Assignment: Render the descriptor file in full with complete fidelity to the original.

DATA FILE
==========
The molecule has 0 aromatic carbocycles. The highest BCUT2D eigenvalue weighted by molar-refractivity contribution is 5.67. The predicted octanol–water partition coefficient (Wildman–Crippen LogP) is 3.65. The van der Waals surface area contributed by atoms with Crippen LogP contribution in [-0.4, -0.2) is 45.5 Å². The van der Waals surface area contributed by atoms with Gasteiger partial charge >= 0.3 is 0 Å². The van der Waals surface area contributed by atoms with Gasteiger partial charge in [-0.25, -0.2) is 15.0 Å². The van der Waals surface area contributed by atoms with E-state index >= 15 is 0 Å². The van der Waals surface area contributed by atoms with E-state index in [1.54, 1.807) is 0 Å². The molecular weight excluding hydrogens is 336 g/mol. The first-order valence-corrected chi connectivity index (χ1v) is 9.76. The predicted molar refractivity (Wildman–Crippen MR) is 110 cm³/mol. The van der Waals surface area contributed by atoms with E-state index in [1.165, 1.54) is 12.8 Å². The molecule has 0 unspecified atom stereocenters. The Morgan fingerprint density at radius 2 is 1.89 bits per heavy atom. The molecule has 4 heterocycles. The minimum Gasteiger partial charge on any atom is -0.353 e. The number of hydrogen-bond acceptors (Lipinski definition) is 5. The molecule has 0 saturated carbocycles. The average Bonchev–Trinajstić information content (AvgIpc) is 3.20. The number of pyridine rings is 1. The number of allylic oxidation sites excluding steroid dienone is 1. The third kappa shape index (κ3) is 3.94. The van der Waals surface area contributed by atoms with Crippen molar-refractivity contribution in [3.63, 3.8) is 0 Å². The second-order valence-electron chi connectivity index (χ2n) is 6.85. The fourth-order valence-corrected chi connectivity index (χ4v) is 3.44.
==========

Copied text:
The molecule has 0 aromatic carbocycles. The highest BCUT2D eigenvalue weighted by molar-refractivity contribution is 5.67. The predicted octanol–water partition coefficient (Wildman–Crippen LogP) is 3.65. The van der Waals surface area contributed by atoms with Crippen LogP contribution in [-0.4, -0.2) is 45.5 Å². The van der Waals surface area contributed by atoms with Gasteiger partial charge >= 0.3 is 0 Å². The van der Waals surface area contributed by atoms with Gasteiger partial charge in [-0.25, -0.2) is 15.0 Å². The van der Waals surface area contributed by atoms with E-state index >= 15 is 0 Å². The van der Waals surface area contributed by atoms with E-state index in [1.54, 1.807) is 0 Å². The molecular weight excluding hydrogens is 336 g/mol. The first-order valence-corrected chi connectivity index (χ1v) is 9.76. The predicted molar refractivity (Wildman–Crippen MR) is 110 cm³/mol. The van der Waals surface area contributed by atoms with E-state index in [1.165, 1.54) is 12.8 Å². The molecule has 0 unspecified atom stereocenters. The Morgan fingerprint density at radius 2 is 1.89 bits per heavy atom. The molecule has 4 heterocycles. The minimum Gasteiger partial charge on any atom is -0.353 e. The number of hydrogen-bond acceptors (Lipinski definition) is 5. The molecule has 0 saturated carbocycles. The average Bonchev–Trinajstić information content (AvgIpc) is 3.20. The number of pyridine rings is 1. The number of allylic oxidation sites excluding steroid dienone is 1. The third kappa shape index (κ3) is 3.94. The van der Waals surface area contributed by atoms with Crippen molar-refractivity contribution in [3.63, 3.8) is 0 Å². The second-order valence-electron chi connectivity index (χ2n) is 6.85. The fourth-order valence-corrected chi connectivity index (χ4v) is 3.44.